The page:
Quantum seismology

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E. G. Brow, W. Donnelly, A. Kempf, R. B. Mann, E. Martín-Martínez, and N. C. Menicucci
New Journal of Physics 16, 105020 (2014)

Entanglement farming is a protocol that involves successively sending pairs of “particle detectors” (such as atoms, ions, molecules, etc) transversely through an optical cavity. As pair after pair traverses the cavity, the field approaches a fixed-point state, where every pair of atoms emerges from the cavity in the same state, which is generically entangled. The fixed point is generally stable to small changes in the parameters.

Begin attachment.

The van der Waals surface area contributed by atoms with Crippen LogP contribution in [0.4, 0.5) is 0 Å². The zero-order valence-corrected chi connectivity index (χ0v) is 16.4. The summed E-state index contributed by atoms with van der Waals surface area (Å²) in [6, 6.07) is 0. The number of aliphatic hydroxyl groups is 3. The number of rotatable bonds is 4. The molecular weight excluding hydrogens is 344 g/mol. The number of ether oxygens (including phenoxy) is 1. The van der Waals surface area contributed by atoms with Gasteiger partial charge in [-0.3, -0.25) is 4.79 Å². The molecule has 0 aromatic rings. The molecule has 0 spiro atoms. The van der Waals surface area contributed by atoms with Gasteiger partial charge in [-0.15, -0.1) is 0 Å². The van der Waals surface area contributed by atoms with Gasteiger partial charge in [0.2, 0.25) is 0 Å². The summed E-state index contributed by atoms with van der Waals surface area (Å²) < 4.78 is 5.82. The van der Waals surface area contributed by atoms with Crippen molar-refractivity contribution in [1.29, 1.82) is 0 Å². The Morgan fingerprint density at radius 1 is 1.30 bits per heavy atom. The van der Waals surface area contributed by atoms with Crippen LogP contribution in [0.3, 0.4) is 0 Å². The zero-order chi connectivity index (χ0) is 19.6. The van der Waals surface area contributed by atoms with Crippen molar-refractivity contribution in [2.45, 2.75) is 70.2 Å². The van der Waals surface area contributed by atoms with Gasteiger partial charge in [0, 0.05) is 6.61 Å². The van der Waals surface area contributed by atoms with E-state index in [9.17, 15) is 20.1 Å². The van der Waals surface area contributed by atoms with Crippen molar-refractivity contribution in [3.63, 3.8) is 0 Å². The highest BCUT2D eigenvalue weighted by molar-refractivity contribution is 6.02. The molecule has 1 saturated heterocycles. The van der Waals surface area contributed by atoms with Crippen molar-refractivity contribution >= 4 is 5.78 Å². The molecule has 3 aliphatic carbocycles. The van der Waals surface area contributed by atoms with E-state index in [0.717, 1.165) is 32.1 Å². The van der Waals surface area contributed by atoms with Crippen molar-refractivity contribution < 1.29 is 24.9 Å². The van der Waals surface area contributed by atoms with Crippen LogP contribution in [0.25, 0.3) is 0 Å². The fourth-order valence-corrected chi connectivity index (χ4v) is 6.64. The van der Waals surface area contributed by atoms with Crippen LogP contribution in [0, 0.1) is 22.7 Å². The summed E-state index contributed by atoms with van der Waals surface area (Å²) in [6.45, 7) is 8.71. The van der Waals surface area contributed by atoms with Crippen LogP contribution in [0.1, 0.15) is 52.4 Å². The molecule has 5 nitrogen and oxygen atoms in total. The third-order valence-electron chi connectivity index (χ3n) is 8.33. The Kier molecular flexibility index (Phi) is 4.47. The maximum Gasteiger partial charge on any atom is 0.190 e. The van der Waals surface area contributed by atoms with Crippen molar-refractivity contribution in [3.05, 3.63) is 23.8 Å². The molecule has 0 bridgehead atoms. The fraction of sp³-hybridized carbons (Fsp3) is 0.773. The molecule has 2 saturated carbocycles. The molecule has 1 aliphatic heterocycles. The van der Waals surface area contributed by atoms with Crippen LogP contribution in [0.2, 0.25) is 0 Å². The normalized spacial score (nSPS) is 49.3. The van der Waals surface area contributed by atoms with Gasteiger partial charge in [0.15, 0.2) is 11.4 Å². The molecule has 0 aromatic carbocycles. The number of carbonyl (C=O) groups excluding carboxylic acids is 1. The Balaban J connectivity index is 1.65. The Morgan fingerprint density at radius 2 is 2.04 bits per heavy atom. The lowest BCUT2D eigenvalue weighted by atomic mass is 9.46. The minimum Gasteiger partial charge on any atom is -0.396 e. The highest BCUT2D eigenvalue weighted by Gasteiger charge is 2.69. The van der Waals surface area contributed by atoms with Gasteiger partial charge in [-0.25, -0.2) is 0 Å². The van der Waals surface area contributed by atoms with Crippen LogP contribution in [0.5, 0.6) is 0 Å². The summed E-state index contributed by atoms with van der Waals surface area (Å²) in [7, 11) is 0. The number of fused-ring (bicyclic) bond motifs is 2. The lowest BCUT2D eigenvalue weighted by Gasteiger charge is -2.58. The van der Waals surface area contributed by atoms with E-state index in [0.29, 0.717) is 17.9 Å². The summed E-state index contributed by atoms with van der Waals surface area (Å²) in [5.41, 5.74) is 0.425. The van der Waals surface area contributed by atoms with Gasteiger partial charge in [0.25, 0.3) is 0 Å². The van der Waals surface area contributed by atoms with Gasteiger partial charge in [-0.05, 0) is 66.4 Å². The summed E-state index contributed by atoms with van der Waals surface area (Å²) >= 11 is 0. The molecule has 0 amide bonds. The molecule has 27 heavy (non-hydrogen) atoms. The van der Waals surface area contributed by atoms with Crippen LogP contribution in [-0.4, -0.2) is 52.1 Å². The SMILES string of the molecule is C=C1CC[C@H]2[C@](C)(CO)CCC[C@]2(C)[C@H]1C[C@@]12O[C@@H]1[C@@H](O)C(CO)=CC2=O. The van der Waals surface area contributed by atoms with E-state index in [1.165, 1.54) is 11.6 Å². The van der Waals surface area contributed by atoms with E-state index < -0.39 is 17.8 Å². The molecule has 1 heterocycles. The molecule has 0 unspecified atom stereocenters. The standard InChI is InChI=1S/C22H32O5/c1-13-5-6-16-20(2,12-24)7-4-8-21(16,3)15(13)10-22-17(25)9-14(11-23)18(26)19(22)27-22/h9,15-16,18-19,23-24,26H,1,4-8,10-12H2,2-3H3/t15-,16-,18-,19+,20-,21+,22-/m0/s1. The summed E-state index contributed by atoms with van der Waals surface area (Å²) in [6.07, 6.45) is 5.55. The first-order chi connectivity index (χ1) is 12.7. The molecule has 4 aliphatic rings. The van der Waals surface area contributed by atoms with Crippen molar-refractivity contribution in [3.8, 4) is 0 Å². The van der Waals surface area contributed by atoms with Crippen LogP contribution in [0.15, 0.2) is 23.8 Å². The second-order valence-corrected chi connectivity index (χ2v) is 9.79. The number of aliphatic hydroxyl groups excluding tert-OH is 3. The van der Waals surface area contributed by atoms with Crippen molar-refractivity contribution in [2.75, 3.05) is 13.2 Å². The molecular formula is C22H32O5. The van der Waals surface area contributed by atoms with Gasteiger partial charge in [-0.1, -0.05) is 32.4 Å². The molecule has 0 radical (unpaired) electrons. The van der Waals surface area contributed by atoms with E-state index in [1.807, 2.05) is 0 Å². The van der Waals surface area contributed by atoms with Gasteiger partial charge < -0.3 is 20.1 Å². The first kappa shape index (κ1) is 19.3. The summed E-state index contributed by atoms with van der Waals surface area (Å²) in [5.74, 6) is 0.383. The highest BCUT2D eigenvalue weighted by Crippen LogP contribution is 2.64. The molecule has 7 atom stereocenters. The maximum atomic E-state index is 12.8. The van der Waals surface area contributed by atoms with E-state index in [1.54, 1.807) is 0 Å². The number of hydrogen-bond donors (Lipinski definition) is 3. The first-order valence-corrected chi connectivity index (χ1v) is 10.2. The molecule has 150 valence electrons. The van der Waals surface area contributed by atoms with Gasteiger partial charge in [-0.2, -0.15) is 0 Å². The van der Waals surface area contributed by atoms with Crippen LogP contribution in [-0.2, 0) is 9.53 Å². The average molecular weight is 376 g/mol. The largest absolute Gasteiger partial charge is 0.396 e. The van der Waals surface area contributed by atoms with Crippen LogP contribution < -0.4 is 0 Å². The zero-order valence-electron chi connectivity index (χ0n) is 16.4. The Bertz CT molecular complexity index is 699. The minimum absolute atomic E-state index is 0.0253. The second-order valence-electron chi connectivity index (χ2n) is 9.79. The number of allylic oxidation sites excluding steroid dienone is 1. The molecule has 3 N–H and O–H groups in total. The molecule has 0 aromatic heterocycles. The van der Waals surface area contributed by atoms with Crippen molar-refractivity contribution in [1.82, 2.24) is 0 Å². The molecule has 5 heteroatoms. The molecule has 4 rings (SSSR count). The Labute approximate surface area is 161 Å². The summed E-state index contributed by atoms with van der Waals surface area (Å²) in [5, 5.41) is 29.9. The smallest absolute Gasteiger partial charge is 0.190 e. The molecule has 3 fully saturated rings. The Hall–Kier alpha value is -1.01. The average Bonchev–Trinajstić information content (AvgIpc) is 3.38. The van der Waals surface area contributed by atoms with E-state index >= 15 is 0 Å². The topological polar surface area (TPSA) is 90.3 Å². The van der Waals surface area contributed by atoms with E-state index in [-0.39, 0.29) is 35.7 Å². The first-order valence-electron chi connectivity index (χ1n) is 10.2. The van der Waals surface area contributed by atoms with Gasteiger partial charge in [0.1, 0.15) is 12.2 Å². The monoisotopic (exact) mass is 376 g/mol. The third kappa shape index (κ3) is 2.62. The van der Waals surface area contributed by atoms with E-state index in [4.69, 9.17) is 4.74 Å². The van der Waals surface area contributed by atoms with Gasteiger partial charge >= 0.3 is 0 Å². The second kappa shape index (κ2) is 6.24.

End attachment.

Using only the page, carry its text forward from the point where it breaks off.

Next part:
In their work, Brow and co-workers show that this robustness breaks down dramatically when the frequency at which atoms traverse the cavity is at resonance with a multiple of the cavity’s fundamental frequency. They use this effect to propose a quantum mechanical method of detecting weak vibrational disturbances. Taking advantage of an extremely precise resonance effect, it is possible to find a regime where the fixed- point state is highly sensitive to perturbations, even harmonic vibrations with frequencies several orders of magnitude below the cavityʼs natural frequency. This sensitivity may be useful for high precision metrology.